The National Museum of the Pacific War in Fredericksburg was recently named a Smithsonian Affiliate.
Photo: National Museum of the Pacific War / National Museum of the Pacific War
There’s a renewed reason to head to Fredericksburg, and it has nothing to do with wine tasting or German fare.
The National Museum of the Pacific War announced its new status as a Smithsonian Affiliate this week. Reportedly, less than one-percent of museums nationwide share the distinction. Museum director Rorie Cartier says that NMPW is one of only five museums to receive affiliate status this year.
“The Smithsonian Affiliation was established in 2016 to facilitate this two-way relationship,” Cartier explains. “Everyone knows the Smithsonian, right? It’s the national leader, and this program really increases discovery and education in smaller communities. If there’s a particular artifact or collection, we can work to acquire it if that loan helps us tell a story better.”
Smithsonian Affiliation museums participate in a national outreach program that develops long-term, collaborative partnerships to share Smithsonian collections, build networks and engage patrons of all ages.
It’s a big win for NMPW, which utilizes more than 55,000 square of exhibition space across three galleries and six acres in downtown Fredericksburg to fulfill its mission: educating present and future generations about World War II in the Asia Pacific theater.
“The main question I get it why do we have a Pacific War museum in the middle of Texas Hill Country?” Cartier says with a laugh. “It’s a complicated history.”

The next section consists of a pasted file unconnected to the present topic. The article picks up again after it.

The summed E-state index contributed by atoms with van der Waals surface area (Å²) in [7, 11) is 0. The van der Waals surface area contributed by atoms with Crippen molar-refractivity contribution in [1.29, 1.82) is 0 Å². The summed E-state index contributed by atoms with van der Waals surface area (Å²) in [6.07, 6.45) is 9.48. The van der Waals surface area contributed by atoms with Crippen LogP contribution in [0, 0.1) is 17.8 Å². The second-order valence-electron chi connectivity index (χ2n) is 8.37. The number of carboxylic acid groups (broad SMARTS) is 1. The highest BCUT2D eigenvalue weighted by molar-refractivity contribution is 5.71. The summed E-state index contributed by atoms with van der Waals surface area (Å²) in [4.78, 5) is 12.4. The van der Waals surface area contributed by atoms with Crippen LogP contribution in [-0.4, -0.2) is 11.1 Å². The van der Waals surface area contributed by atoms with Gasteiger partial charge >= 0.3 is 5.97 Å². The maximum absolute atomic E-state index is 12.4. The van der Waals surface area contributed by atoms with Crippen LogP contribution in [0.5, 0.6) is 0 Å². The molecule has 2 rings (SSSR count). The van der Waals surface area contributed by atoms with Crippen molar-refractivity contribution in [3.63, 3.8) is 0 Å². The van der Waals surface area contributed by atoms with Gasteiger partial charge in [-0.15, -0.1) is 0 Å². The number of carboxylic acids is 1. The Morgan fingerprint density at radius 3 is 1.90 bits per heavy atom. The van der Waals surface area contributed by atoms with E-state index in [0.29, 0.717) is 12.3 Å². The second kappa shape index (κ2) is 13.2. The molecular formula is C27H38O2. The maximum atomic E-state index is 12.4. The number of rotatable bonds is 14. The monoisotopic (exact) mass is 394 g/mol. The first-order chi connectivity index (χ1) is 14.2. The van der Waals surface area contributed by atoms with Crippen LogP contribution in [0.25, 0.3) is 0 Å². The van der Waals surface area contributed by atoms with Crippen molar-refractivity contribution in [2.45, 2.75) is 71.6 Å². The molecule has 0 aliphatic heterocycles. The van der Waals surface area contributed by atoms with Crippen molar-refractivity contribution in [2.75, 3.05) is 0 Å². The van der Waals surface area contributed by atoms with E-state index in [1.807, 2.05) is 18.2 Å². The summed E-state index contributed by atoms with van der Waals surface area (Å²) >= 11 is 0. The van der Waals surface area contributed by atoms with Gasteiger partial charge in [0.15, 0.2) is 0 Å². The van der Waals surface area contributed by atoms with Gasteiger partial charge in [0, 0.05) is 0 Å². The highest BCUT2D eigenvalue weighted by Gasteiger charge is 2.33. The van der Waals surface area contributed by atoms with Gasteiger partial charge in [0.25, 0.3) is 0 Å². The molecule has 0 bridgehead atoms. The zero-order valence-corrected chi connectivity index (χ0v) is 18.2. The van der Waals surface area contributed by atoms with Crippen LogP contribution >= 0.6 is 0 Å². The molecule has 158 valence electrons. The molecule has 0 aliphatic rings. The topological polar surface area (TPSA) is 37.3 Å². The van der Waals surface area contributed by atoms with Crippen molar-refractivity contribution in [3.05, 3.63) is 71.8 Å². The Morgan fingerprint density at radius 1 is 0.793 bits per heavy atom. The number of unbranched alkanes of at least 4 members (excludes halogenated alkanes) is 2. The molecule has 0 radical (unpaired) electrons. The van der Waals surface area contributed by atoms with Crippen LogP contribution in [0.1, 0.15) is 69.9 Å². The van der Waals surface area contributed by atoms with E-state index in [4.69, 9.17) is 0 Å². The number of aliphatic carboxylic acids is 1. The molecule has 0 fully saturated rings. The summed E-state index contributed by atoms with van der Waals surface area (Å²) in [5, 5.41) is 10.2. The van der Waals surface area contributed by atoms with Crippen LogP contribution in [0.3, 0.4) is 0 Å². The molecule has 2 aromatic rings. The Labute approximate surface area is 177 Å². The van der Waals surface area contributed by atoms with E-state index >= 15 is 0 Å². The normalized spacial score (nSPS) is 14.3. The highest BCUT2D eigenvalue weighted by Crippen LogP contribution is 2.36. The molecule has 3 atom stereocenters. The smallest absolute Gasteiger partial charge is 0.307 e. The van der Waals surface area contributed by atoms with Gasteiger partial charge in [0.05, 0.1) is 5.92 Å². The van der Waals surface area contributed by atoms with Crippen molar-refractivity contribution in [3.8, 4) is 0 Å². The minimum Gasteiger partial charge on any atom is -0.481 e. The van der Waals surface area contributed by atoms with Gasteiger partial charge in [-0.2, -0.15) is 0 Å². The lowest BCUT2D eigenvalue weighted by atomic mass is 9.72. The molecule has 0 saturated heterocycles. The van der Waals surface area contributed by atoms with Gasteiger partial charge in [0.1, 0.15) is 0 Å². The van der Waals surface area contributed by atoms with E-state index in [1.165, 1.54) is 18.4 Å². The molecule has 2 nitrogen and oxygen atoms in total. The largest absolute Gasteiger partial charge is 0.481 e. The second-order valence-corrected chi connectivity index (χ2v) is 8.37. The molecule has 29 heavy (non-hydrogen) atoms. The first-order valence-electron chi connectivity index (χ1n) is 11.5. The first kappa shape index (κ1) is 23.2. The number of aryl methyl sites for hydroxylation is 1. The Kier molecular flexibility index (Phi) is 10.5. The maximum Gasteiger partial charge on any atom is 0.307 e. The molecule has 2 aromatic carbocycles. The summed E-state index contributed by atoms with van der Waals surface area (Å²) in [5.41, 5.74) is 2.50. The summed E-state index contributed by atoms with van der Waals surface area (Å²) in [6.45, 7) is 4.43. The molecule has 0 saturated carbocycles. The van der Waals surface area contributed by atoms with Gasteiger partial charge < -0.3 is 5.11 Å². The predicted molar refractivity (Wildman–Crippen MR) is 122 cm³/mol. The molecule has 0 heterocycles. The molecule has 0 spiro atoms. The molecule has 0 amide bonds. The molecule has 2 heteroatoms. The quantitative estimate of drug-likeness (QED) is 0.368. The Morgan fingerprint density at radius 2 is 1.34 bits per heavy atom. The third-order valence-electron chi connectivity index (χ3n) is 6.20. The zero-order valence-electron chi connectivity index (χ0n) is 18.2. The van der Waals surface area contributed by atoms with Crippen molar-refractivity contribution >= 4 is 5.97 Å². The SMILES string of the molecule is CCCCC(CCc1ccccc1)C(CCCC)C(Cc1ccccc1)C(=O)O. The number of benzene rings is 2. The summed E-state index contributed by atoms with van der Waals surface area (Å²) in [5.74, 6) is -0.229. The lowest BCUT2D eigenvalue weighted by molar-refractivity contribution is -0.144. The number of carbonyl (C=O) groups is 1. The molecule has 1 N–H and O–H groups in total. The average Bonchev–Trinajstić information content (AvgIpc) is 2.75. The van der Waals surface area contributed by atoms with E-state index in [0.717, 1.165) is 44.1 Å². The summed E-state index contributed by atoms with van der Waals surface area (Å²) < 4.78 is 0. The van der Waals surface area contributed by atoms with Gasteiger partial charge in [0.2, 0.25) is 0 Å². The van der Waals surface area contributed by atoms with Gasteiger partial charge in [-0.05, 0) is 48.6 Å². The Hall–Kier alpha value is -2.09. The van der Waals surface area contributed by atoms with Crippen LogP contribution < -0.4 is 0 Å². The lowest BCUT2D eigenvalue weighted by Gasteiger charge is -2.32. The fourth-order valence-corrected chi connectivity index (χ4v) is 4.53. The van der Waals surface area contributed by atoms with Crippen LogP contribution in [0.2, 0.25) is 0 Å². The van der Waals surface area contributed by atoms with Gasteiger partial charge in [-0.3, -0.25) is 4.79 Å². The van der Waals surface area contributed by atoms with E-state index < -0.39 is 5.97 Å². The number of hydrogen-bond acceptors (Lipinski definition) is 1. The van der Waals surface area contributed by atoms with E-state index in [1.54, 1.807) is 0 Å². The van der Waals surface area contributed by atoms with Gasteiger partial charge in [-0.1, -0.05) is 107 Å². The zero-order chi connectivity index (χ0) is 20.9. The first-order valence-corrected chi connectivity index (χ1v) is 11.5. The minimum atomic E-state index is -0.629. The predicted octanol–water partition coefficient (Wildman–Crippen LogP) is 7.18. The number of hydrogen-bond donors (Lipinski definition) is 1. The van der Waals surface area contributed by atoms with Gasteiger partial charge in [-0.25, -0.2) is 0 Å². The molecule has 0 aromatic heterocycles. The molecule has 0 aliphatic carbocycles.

Fredericksburg is the birthplace of the late Admiral Chester W. Nimitz who led air, land and sea forces during WWII as Commander-in-Chief of Allied Forces, Pacific Ocean area. When the Texas Historical Commission and Admiral Nimitz Foundation — which still operates NMPW today — initially decided to establish the museum in the 1960s, Nimitz was still alive.
“He said ‘no’ multiples times,” Cartier explains. “It took a lot of cajoling to convince him. Nimitz specifically stated he would give his blessing to the museum if it didn’t focus on him, but the men and women who participated in the war.”
His request was honored. NMPW opened its doors as the Fleet Admiral Chester W. Nimitz Memorial Naval Museum in 1967. Today, roughly 100,000 patrons, including some 15,000 students, visit annually.
When the COVID-19 pandemic hit last spring, the museum closed its doors for a few months to re-evaluate.
“We’ve been able to adapt and haven’t had to let anyone go, which is really nice,” Cartier says of the museum’s 35 full-time and 20 part-time staffers. “We didn’t quite make our budget last year, but our staff is dedicated and really believe in the mission. You can see it. They took this on with a ‘we can do it’ mentality reminiscent of the WWII home front.”
He notes that the Smithsonian Affiliation provides professional development resources for museum staffers, too. In addition to taking health precautions — deep cleaning, personal protective equipment supplies, and limited, timed admission — Cartier says that NMPW has quadrupled its digital output and outreach. Virtual tour offerings have taken off nationwide. And the museum recently hosted “field trips” for children in Ghana and Japan.
For those able to visit in-person — ahem, Houstonians — there are two must-see attractions.
“One of the coolest things that everyone talks about is an HA. 19 Japanese midget submarine,” Cartier shares. “It’s extremely unique in that it actually participated in the attack on Pearl Harbor. The first Japanese prisoner of war was in there, so it’s a big artifact, but if you look at it you definitely don’t want to be in there.”
His other big recommendation is the helmet of a Japanese pilot. “He got shot down over the Battle of Guadalcanal — the bullet actually hit his goggles and dented them.”
Cartier adds that the pilot stopped by NMPW and donated the artifacts. “He was part of our annual symposium for years. We were able to get all of his stories.”
Come to Fredericksburg for the Smithsonian Affiliated history lessons, stay for the wineries and schnitzel.
Amber Elliott covers arts and society for the Houston Chronicle.